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dc.contributor.authorMason, Joel
dc.contributor.authorFrazer, Ashlyn K.
dc.contributor.authorJaberzadeh, Shapour
dc.contributor.authorAhtiainen, Juha P.
dc.contributor.authorAvela, Janne
dc.contributor.authorRantalainen, Timo
dc.contributor.authorLeung, Michael
dc.contributor.authorKidgell, Dawson J.
dc.date.accessioned2020-01-21T13:28:42Z
dc.date.available2020-01-21T13:28:42Z
dc.date.issued2019
dc.identifier.citationMason, J., Frazer, A. K., Jaberzadeh, S., Ahtiainen, J. P., Avela, J., Rantalainen, T., Leung, M., & Kidgell, D. J. (2019). Determining the Corticospinal Responses to Single Bouts of Skill and Strength Training. <i>Journal of Strength and Conditioning Research</i>, <i>33</i>(9), 2299-2307. <a href="https://doi.org/10.1519/JSC.0000000000003266" target="_blank">https://doi.org/10.1519/JSC.0000000000003266</a>
dc.identifier.otherCONVID_32176486
dc.identifier.urihttps://jyx.jyu.fi/handle/123456789/67438
dc.description.abstractNeuroplastic changes in the primary motor cortex accompany performance improvements following motor practice. Recent evidence suggests that the corticospinal responses to strength and skill training are similar, following both a single session and repeated bouts of training, promoting discussion that strength training is a form of motor learning. However, these findings are limited by the lack of a light-load strength training group. Therefore, the aim of the current study was to determine whether a single session of heavy-load strength training, light-load strength training or skill training differentially modulates the corticospinal pathway. Transcranial magnetic stimulation was used to assess the excitatory and inhibitory circuitry of the motor cortex following a single session of skill training, and following a single session of light-load and heavy-load strength training. Following a single session of training, participants in all groups experienced comparable increases in corticospinal excitability (ranging from 38 to 46%, all p < 0.05); however, disparity was observed in the inhibitory responses. Corticospinal inhibition was reduced in all 3 single-sessions, although to a greater magnitude in the heavy-load and skill-training sessions (22 and 18% respectively, compared with 11% following light-load training, all p < 0.05). Short-interval intracortical inhibition was reduced immediately following single sessions of heavy-load strength training (40% p < 0.05) and skill training (47% p < 0.05), but remained unchanged the following light-load strength training session. It appears that the corticospinal responses to single sessions of different types of strength and skill training are task-dependent. These findings reinforce the notion that strength training, at least when heavily-loaded, can be considered a form of motor learning, potentially because of the sensory feedback involved.en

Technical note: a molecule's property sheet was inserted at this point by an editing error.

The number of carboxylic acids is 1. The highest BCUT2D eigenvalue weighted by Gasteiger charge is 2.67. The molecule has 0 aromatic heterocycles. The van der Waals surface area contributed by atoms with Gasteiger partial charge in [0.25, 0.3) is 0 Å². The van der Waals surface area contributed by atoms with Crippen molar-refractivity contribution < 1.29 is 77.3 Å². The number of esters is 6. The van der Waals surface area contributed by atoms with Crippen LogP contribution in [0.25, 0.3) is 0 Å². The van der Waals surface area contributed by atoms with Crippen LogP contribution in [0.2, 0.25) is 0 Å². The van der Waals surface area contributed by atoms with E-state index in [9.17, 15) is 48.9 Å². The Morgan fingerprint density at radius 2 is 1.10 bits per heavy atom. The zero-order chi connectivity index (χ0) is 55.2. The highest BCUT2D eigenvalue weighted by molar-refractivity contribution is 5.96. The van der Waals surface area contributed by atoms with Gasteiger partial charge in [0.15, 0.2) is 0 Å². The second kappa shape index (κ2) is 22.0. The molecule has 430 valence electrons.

dc.format.mimetypeapplication/pdf
dc.languageeng
dc.language.isoeng
dc.publisherLippincott Williams & Wilkins
dc.relation.ispartofseriesJournal of Strength and Conditioning Research
dc.rightsIn Copyright
dc.subject.otherkortikospinaalirata
dc.subject.othercorticospinal excitability
dc.subject.othercorticospinal silent period
dc.subject.otherintracortical inhibition
dc.subject.otherneuroplasticity
dc.subject.otherskill training
dc.subject.otherstrength exercise
dc.titleDetermining the Corticospinal Responses to Single Bouts of Skill and Strength Training
dc.typearticle
dc.identifier.urnURN:NBN:fi:jyu-202001211391
dc.contributor.laitosLiikuntatieteellinen tiedekuntafi
dc.contributor.laitosFaculty of Sport and Health Sciencesen
dc.contributor.oppiaineValmennus- ja testausoppifi
dc.contributor.oppiaineBiomekaniikkafi
dc.contributor.oppiaineScience of Sport Coaching and Fitness Testingen
dc.contributor.oppiaineBiomechanicsen
dc.type.urihttp://purl.org/eprint/type/JournalArticle
dc.description.reviewstatuspeerReviewed
dc.format.pagerange2299-2307
dc.relation.issn1064-8011
dc.relation.numberinseries9
dc.relation.volume33
dc.type.versionacceptedVersion
dc.rights.copyright© 2019 National Strength and Conditioning Association
dc.rights.accesslevelopenAccessfi
dc.subject.ysoharjoittelu
dc.subject.ysotaidot
dc.subject.ysoliikunta
dc.subject.ysovoimaharjoittelu
dc.format.contentfulltext
jyx.subject.urihttp://www.yso.fi/onto/yso/p26412
jyx.subject.urihttp://www.yso.fi/onto/yso/p5798
jyx.subject.urihttp://www.yso.fi/onto/yso/p916
jyx.subject.urihttp://www.yso.fi/onto/yso/p16233
dc.rights.urlhttp://rightsstatements.org/page/InC/1.0/?language=en
dc.relation.doi10.1519/JSC.0000000000003266
jyx.fundinginformationThis research did not receive any specific grant from funding agencies in the public, commercial, or not-for-profit sectors.


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